Toad in a hole

Toad in a hole

Toad in a hole

The Toad in ahole lives in a hole he has dug. He has never seen the sky, and hops about the turf excitedly with his blue friends. He encounters a curious Rabbit one day and starts telling the Rabbit all about his hole, his never-ending sky, and his blue friends.But when the Rabbit declines to join him, the toad puts his paw on his back and starts pushing him around the ground.American Toad in a hole is one of the first recipes I had my children prepare when they were learning to cook. Much easier than the European version, this fun egg-in-a-hole is sure to please.



The dish with leftover meat was originally not called toad in the hole. In the 1787 book A Provincial Glossary, for example, it was referred to as "meat boiled in a crust". The first mention of the word "hole", outside of Pigeons in a Hole found in the cookbook by Hannah Glasse, appeared in the 1900 publication Notes & Queries, which described the dish as a "batter-pudding with a hole in the middle containing meat".A crisp, buttery Yorkshire pudding embedded with crisp-skinned sausages, Toad in the Hole is an iconic British classic.

Rosemary isn’t a traditional ingredient in the dish, but it delivers another layer of flavor to every bite. As it bakes, make a quick shallot gravy on the stovetop to ladle over each serving.While toad in the hole cooks, finish onion gravy: Stir in flour and cook for about 2 minutes. Whisk in chicken broth and return to a simmer. Add Worcestershire sauce and balsamic vinegar and simmer until gravy thickens up and reduces, about 5 minutes. Reduce heat to low and stir in green onions. Taste and adjust seasoning.Source:www.allrecipes.com)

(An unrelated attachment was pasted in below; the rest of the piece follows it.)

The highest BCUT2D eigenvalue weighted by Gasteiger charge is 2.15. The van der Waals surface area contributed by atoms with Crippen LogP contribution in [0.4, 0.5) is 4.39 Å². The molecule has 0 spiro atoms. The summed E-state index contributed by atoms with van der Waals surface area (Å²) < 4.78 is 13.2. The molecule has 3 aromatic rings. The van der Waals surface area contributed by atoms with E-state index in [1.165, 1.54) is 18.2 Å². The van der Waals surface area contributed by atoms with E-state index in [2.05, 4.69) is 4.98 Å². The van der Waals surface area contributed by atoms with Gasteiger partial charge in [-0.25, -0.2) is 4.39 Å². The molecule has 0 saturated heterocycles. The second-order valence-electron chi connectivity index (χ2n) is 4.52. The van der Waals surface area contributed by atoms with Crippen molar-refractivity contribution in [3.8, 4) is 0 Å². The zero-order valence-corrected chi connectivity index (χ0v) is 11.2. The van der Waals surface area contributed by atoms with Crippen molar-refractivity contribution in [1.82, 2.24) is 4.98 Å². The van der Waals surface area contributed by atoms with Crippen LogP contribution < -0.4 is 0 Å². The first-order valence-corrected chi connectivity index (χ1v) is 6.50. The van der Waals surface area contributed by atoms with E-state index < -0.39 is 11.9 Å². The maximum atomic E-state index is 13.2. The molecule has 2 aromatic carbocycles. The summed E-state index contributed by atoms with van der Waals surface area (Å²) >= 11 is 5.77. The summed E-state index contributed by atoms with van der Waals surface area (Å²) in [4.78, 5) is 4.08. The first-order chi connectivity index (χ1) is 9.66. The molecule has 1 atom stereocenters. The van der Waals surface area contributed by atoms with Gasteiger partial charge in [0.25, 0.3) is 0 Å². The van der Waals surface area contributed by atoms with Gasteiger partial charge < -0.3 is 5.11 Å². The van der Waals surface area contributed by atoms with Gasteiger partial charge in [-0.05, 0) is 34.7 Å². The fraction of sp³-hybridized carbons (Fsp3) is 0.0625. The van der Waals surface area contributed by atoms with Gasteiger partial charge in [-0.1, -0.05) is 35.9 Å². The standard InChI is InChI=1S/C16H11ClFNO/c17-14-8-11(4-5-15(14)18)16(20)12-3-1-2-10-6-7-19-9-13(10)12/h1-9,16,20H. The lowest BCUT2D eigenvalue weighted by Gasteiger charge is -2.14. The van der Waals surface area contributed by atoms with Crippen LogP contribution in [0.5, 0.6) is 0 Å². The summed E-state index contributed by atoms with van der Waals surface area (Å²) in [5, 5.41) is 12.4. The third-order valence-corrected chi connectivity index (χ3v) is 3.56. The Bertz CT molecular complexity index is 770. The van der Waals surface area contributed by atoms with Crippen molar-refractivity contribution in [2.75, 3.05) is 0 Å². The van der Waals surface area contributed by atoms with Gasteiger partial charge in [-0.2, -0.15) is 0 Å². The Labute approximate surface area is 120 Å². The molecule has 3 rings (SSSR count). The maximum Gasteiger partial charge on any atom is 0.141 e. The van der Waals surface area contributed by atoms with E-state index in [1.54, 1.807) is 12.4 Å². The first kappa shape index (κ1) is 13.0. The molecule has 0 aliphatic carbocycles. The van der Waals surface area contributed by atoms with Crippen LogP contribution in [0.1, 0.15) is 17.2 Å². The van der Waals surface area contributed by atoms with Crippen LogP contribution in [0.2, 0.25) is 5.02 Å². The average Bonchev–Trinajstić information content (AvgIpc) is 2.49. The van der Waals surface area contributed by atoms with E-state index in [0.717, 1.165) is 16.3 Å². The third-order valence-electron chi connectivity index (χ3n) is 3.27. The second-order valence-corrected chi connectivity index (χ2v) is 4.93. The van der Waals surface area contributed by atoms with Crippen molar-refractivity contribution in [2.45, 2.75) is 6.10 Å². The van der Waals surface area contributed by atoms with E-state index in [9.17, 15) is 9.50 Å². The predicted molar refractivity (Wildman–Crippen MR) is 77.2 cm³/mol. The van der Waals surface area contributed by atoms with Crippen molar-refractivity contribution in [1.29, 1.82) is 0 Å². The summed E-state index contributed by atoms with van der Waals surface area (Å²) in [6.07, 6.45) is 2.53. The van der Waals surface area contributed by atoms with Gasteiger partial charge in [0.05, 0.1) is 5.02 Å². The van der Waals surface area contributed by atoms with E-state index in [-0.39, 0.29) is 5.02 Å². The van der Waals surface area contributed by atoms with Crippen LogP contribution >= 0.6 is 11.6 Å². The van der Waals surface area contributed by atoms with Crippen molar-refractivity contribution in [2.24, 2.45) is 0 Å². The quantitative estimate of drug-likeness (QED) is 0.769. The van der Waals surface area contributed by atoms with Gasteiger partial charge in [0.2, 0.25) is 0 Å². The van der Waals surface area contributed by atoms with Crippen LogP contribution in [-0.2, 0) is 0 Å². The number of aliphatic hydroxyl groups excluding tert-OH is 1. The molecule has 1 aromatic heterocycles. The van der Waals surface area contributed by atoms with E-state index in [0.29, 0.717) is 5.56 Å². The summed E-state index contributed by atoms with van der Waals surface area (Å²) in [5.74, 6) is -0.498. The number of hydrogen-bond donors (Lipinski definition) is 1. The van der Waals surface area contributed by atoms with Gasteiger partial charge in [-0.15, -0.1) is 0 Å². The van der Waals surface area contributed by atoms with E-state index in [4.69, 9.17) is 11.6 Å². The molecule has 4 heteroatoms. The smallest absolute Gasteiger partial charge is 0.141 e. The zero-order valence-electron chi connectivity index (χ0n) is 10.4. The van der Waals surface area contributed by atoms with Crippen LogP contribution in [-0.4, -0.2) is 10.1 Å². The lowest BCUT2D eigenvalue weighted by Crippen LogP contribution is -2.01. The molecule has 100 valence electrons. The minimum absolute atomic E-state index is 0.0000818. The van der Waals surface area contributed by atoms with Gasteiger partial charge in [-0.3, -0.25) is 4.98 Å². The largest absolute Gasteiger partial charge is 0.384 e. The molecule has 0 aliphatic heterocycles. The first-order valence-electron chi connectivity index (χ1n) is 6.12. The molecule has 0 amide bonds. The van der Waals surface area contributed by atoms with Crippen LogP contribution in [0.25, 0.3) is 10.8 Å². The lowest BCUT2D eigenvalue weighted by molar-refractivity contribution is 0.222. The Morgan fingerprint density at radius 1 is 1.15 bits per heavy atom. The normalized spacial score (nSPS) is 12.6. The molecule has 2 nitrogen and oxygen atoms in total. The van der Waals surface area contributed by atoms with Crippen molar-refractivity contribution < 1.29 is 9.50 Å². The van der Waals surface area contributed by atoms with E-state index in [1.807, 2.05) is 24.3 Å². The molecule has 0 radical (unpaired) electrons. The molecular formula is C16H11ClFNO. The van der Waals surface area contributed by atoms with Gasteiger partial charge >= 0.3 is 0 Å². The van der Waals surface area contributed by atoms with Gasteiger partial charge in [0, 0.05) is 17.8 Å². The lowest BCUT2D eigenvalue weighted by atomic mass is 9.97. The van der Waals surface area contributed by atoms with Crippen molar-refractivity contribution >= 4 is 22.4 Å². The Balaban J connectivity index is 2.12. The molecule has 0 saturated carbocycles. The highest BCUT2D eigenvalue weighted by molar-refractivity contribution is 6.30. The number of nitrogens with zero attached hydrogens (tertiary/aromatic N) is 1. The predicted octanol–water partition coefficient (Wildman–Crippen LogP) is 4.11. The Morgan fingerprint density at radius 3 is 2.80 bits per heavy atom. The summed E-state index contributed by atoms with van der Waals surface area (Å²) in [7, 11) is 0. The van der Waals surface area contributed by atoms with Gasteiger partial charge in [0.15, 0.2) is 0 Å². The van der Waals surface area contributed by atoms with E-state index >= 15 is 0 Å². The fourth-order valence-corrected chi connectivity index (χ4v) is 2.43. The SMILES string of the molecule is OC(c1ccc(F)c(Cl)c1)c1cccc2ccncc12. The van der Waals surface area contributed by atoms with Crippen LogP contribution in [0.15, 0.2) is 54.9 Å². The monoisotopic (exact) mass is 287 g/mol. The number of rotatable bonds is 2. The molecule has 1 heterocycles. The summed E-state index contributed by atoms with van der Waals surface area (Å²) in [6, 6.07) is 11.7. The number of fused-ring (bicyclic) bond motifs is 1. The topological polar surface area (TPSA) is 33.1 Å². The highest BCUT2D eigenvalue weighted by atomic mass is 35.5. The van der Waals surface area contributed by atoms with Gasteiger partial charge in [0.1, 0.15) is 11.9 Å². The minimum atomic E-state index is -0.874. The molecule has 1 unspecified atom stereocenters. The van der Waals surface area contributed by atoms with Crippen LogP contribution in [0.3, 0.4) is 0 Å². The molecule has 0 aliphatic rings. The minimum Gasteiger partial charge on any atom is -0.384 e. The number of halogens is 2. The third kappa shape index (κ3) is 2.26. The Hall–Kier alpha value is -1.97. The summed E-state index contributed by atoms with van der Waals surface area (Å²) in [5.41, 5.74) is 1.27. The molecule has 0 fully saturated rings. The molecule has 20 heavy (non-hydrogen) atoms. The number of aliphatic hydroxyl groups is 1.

Prepare sausages: Heat vegetable oil in a skillet over medium-high heat. Add sausages and cook until browned, 2 to 3 minutes per side. Remove from the heat and transfer to a buttered 9x12- or 9x13-inch baking dish. Pour oil from the skillet over the sausages; brush oil with a pastry brush all over the bottom and up the sides of the dish.Made this tonight but because I shop at Aldi, my banger options were limited between breakfast sausage and bratwurst Hahaha!

Besides this little switch this dish was surprisingly simple when prepping. I love the gravy— probably could’ve cooked the onions a tiny bit more but I like more crunch, anyway. And wow, I’ve only ever had popovers before— not yorkshire pudding, but I love the simple yummy flavor and texture of the pudding. Also I should add that my bratwurst went amazingly well with this. They also popped and spat at me like in John’s YT demo of this. But all of this turned out so yummy! I was also expecting it’d feel heavier but it wasn't at all (sometimes heavy stuff makes me icky) an overall a wonderful dish! So far every recipe Ive followed from Chef John has been a hit Read More (Source: www.allrecipes.com)



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